Introduction: The aim of the study was to identify the obstetric risk factors for hypoxic-ischemic encephalopathy (HIE) in infants with asphyxia at birth.
Material and methods: This multicenter case-control study covered the 5-year period from 2014 through 2018 and included newborns ≥36 weeks of gestation with an umbilical pH at birth ≤7.0. Cases were newborns who developed moderate or severe HIE; they were matched with controls with pH ≤7.0 at birth over the same period without moderate or severe HIE. The factors studied were maternal, gestational, intrapartum, delivery-related, and neonatal characteristics. A multivariable analysis was performed to study the maternal, obstetric, and neonatal factors independently associated with moderate or severe HIE.
Results: Our review of the records identified 41 cases and 98 controls. Compared with controls, children with moderate or severe HIE had a lower 5-min Apgar score, lower umbilical artery pH, and higher cord lactate levels at birth and at 1 h of life. Obstetric factors associated with moderate or severe HIE were the occurrence of an acute event (adjusted odds ratio [aOR] 6.4; 95% confidence interval [CI] 1.8-22.5), maternal fever (aOR 3.5; 95% CI 1.0-11.9), and thick meconium during labor (aOR 2.9; 95% CI 1.0-8.6).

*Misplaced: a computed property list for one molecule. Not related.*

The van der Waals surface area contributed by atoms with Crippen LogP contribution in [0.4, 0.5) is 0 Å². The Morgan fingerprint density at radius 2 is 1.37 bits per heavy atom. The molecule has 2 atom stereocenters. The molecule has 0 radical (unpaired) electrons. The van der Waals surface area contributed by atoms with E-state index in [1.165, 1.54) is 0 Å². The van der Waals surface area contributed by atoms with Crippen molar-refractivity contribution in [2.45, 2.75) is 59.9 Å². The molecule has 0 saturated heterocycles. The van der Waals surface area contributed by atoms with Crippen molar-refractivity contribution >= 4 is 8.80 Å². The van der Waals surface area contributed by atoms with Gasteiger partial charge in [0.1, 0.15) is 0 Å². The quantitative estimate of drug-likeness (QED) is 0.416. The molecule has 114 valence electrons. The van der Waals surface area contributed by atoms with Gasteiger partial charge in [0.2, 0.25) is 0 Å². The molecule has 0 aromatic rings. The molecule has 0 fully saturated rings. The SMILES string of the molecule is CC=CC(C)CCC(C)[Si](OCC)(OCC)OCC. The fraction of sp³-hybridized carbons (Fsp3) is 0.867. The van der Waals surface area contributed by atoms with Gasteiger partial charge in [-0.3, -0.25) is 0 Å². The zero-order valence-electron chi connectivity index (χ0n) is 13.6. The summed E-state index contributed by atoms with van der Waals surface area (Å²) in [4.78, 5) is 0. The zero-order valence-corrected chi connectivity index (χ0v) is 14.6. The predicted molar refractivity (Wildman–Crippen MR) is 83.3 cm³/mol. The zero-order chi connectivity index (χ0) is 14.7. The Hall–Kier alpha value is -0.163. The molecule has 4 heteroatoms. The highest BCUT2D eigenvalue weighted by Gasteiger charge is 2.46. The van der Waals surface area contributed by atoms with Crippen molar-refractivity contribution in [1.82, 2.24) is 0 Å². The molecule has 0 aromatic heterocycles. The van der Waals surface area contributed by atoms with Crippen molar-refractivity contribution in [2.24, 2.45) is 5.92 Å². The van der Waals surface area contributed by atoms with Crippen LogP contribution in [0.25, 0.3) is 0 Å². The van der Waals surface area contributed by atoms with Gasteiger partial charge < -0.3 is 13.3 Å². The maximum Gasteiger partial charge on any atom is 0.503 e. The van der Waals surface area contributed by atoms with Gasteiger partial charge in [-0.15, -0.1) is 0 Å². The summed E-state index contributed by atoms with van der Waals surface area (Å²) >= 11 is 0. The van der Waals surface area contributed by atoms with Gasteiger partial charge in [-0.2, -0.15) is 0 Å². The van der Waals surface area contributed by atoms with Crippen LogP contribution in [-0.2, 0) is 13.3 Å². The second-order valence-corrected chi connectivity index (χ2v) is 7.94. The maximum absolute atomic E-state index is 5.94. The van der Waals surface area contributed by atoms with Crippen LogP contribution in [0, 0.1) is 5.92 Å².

Conclusions: HIE is associated with a lower 5-min Apgar score and with the severity of acidosis at birth and at 1 h of life. In newborns with a pH <7.0 at birth, the occurrence of an acute obstetric event, maternal fever, and thick meconium are independent factors associated with moderate or severe HIE.